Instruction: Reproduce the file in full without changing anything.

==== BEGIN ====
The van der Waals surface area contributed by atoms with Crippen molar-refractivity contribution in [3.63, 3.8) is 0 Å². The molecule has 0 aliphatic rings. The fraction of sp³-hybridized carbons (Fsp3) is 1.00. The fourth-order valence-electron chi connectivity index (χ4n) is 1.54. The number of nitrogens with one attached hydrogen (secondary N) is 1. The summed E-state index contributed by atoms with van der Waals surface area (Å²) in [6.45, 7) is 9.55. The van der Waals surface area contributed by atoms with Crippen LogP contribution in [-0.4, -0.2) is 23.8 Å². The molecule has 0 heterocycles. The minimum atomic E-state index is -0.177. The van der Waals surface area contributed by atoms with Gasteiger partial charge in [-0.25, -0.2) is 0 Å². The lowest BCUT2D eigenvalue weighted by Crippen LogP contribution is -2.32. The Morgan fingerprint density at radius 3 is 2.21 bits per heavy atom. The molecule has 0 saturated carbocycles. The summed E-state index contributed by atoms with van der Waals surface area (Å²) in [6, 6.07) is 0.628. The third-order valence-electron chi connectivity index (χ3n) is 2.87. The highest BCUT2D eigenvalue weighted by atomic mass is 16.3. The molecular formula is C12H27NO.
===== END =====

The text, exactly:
The van der Waals surface area contributed by atoms with Crippen molar-refractivity contribution in [3.63, 3.8) is 0 Å². The molecule has 0 aliphatic rings. The fraction of sp³-hybridized carbons (Fsp3) is 1.00. The fourth-order valence-electron chi connectivity index (χ4n) is 1.54. The number of nitrogens with one attached hydrogen (secondary N) is 1. The summed E-state index contributed by atoms with van der Waals surface area (Å²) in [6.45, 7) is 9.55. The van der Waals surface area contributed by atoms with Crippen LogP contribution in [-0.4, -0.2) is 23.8 Å². The molecule has 0 heterocycles. The minimum atomic E-state index is -0.177. The van der Waals surface area contributed by atoms with Gasteiger partial charge in [-0.25, -0.2) is 0 Å². The lowest BCUT2D eigenvalue weighted by Crippen LogP contribution is -2.32. The Morgan fingerprint density at radius 3 is 2.21 bits per heavy atom. The molecule has 0 saturated carbocycles. The summed E-state index contributed by atoms with van der Waals surface area (Å²) in [6, 6.07) is 0.628. The third-order valence-electron chi connectivity index (χ3n) is 2.87. The highest BCUT2D eigenvalue weighted by atomic mass is 16.3. The molecular formula is C12H27NO.